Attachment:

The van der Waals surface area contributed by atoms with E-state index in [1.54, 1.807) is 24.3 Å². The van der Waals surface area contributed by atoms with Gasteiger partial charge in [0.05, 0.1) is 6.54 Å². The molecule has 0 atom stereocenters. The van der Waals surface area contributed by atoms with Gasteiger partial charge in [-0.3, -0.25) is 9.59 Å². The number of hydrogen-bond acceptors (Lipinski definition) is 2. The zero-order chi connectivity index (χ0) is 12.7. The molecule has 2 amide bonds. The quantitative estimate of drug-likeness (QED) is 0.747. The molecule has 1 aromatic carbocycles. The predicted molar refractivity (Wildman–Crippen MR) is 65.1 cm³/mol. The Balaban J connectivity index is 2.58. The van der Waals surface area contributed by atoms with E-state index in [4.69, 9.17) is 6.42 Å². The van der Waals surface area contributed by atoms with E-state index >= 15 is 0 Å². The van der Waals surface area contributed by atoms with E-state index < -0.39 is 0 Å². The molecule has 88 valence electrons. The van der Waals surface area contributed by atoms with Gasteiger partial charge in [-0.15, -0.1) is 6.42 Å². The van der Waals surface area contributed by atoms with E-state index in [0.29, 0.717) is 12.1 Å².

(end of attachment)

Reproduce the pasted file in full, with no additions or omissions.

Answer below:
The van der Waals surface area contributed by atoms with E-state index in [1.54, 1.807) is 24.3 Å². The van der Waals surface area contributed by atoms with Gasteiger partial charge in [0.05, 0.1) is 6.54 Å². The molecule has 0 atom stereocenters. The van der Waals surface area contributed by atoms with Gasteiger partial charge in [-0.3, -0.25) is 9.59 Å². The number of hydrogen-bond acceptors (Lipinski definition) is 2. The zero-order chi connectivity index (χ0) is 12.7. The molecule has 2 amide bonds. The quantitative estimate of drug-likeness (QED) is 0.747. The molecule has 1 aromatic carbocycles. The predicted molar refractivity (Wildman–Crippen MR) is 65.1 cm³/mol. The Balaban J connectivity index is 2.58. The van der Waals surface area contributed by atoms with E-state index in [4.69, 9.17) is 6.42 Å². The van der Waals surface area contributed by atoms with E-state index >= 15 is 0 Å². The van der Waals surface area contributed by atoms with E-state index < -0.39 is 0 Å². The molecule has 88 valence electrons. The van der Waals surface area contributed by atoms with Gasteiger partial charge in [-0.15, -0.1) is 6.42 Å². The van der Waals surface area contributed by atoms with E-state index in [0.29, 0.717) is 12.1 Å².